BBC News (18th September) reported that its the Bank of England chief economist,  Andy Haldane,  has said the Bank of England may have to cut rates to combat low inflation, rather than raise them as its next move. UK interest rates have been held at a record low of 0.5{06aeb1921e0b802d2bd9c766bc98fb11cc6a46c2b0593ed9c88a0e29cf417a34} for more than six years.

He said in a speech that UK inflation may not pick up in the second half of the year and there are risks of fallout from emerging economies. Should those risks materialise, a rate cut would be a viable option.

Softening employment figures and weakening surveys on manufacturing and construction output suggested growth in the UK could slow in the second half of the year and inflation might not pick up as expected.

Furthermore, Mr Haldane added, problems in emerging markets could be a drag on UK growth and the headwinds from those economies were unlikely to abate any time soon. He described recent events in Greece and China as “the latest leg of what might be called a three-part crisis trilogy.”

“The balance of risks to UK growth, and to UK inflation at the two-year horizon, is skewed squarely and significantly to the downside,” Mr Haldane said, adding that the case for raising interest rates was “some way from being made”.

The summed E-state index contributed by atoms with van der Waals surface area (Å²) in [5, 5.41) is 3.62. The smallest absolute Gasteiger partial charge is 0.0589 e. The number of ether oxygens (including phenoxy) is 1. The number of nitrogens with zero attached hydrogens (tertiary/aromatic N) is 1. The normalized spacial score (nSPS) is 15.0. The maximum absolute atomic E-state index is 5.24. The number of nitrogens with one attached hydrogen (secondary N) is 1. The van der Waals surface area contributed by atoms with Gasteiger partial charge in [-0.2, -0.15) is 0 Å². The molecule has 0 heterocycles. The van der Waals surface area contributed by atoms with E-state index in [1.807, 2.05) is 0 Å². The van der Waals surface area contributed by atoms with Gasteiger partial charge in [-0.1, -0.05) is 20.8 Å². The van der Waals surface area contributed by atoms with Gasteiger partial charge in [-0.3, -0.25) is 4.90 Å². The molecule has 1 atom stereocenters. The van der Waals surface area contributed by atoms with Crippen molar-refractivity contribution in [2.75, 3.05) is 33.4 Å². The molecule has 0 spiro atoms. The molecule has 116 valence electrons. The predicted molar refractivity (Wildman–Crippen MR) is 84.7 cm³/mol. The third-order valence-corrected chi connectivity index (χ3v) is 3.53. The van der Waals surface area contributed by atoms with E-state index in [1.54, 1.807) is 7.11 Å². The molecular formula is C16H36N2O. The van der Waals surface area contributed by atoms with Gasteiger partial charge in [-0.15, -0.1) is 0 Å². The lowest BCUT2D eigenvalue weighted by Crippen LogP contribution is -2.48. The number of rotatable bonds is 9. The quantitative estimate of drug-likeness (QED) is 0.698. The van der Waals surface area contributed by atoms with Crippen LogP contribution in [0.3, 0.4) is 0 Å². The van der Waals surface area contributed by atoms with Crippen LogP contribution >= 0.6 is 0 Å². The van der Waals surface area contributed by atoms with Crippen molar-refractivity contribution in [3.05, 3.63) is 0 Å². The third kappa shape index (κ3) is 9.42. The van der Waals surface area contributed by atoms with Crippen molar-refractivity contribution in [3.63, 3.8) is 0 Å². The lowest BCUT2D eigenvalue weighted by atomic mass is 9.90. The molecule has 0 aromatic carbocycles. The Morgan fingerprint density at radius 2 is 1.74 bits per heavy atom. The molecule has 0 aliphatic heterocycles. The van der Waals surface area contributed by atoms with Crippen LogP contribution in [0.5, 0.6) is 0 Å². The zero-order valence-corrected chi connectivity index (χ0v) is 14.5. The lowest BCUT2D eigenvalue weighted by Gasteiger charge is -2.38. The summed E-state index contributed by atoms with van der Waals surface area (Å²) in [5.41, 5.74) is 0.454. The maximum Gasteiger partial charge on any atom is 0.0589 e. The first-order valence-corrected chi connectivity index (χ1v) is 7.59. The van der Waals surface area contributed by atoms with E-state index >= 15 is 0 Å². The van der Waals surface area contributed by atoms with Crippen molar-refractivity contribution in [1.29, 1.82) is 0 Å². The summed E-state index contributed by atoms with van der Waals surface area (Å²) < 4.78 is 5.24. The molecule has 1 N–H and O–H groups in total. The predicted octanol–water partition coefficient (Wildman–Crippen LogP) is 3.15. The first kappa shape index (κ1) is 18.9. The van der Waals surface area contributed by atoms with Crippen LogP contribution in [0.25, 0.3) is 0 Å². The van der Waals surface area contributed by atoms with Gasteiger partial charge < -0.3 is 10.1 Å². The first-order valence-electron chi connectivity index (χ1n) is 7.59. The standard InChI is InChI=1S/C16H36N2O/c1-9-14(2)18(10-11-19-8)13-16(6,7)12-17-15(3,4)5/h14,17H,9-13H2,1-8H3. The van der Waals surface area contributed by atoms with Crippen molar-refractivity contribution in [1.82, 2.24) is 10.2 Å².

“Were the downside risks I have discussed to materialise, there could be a need to loosen rather than tighten the monetary reins as a next step to support UK growth and return inflation to target,” he said.

However, former Monetary Policy Committee member Andrew Sentance was scathing about Mr Haldane’s analysis.

According to Howard Archer of IHS Global Insight, Mr Haldane has “cemented his place as the arch-dove” on the Monetary Policy Committee (MPC). Mr Archer also remarked “While there is currently considerable uncertainty as to when the Bank of England is likely to start raising interest rates, Andy Haldane’s stance looks isolated within the MPC,” .